Today marks the 153rd anniversary of the Alaska Purchase, in which Russia sold Alaska to the United States for 7.2 million USD, or roughly 2 cents per acre. 

Russians are speculated to have first reached Alaska in the 1600s, when commercial fur trappers traversed Siberia and arrived on the North American continent. Regular trapping expeditions between Siberia and Alaska began in the 1740s, at which time Russian settlements began appearing on the Alaskan coast. The Russian Orthodox church followed, hoping to convert natives to Orthodoxy. 

In the century following the formal establishment of the Russian-Alaskan fur trade, the  Alaskan sea otter was all but wiped out and historians note many instances of subjugation of the Aleut people at the hands of the Russian settlers. By the mid-1800s it was clear that the venture was not profitable for Russia; the trapping resources were depleted, and there was little hope of ever fully settling the vast territory with its harsh conditions. Upon Russia’s sale of the territory to the United States, questions were raised by indigenous leaders about whether the land had ever been Russia’s to sell. But nonetheless, Alaska remains a part of the United States to this day.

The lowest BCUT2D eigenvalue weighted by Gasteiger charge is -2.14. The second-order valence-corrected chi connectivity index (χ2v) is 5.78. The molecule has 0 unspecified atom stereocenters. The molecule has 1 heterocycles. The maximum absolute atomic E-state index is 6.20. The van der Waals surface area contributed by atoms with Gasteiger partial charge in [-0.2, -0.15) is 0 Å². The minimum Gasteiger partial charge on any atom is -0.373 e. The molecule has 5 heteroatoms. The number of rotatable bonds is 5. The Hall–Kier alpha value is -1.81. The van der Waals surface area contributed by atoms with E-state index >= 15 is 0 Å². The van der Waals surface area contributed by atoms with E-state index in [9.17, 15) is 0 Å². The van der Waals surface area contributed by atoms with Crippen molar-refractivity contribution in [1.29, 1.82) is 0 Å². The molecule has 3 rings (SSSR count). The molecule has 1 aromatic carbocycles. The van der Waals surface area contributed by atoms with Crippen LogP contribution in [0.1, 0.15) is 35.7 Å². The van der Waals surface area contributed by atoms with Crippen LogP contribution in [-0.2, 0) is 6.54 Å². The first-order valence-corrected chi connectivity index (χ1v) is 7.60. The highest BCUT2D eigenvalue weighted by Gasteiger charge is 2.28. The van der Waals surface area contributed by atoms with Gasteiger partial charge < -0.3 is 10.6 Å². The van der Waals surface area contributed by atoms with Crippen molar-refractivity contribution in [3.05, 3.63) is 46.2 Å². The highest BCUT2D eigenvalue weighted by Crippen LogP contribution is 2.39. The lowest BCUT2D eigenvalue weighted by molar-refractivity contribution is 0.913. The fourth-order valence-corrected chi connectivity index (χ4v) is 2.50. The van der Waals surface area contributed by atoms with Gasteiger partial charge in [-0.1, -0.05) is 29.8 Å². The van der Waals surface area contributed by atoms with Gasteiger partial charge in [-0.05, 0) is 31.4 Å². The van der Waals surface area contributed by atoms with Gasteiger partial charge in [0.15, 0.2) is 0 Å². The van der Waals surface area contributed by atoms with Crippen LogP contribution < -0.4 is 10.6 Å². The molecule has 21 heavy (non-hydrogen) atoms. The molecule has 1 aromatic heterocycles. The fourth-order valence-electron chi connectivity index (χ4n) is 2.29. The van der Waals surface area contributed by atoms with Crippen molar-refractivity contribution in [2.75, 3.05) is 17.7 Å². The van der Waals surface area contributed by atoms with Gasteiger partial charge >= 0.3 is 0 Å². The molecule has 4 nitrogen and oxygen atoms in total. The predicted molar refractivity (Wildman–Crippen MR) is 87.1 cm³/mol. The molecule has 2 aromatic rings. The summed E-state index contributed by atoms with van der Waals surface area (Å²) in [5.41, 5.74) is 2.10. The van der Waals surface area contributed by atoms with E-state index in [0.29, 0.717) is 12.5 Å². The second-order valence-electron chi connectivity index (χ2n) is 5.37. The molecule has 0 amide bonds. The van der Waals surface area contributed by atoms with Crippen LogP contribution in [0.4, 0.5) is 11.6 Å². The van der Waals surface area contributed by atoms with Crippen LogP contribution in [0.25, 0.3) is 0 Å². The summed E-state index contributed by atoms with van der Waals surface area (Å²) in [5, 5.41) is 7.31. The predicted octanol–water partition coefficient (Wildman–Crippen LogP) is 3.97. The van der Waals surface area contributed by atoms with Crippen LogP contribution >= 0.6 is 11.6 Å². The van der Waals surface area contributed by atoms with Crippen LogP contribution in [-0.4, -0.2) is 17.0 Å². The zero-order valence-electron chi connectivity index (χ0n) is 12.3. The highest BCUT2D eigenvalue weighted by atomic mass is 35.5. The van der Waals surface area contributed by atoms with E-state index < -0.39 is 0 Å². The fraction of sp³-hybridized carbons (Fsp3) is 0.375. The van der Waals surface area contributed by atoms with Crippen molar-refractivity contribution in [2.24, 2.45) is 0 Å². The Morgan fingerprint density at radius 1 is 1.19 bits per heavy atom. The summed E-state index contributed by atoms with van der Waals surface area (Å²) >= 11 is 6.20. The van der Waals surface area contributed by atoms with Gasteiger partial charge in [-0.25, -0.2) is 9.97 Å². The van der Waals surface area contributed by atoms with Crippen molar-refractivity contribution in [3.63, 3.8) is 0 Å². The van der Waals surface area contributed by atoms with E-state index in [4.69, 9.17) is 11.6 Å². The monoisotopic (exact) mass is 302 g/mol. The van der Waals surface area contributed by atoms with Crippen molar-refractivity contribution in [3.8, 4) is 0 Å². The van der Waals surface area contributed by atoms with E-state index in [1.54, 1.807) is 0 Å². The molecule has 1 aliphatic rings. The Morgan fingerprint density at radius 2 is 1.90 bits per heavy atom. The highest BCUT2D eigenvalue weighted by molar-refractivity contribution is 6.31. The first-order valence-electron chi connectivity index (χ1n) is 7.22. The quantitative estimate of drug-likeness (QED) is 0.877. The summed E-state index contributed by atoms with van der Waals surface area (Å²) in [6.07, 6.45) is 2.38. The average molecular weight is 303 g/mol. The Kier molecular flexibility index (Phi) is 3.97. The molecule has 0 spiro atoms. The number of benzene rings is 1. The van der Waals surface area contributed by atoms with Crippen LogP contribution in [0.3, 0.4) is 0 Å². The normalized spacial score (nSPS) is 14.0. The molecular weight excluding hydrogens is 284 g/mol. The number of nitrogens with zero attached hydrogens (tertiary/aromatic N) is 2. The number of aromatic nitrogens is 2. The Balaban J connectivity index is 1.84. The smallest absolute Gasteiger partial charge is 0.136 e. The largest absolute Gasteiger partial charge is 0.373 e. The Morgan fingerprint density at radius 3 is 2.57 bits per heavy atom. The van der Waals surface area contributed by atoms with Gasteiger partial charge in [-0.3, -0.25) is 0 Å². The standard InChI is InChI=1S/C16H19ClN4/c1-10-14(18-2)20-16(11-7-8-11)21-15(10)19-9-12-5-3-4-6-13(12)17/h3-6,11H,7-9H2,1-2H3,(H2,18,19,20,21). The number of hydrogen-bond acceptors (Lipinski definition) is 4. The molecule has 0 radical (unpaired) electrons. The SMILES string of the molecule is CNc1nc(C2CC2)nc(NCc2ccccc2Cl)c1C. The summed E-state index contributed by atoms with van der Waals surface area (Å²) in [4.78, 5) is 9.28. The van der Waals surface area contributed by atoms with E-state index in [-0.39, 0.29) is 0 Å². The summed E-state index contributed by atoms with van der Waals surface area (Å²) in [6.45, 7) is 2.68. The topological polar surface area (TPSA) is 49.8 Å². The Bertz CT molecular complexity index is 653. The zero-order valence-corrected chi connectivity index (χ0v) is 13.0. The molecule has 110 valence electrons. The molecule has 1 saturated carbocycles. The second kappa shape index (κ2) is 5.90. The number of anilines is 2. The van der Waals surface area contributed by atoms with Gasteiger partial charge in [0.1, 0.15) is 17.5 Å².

Vestiges of Alaska’s Russian past are still visible in the landscape. Many coastal towns still bear Russian names, and there are nearly 100 Russian Orthodox churches still active in the state. In some regions, like the long-isolated Ninilchik, dialects of the Russian language can still be detected in the speech of older residents. The former Russian-Alaskan capital, Novoarkhangelsk, is the modern-day city of Sitka.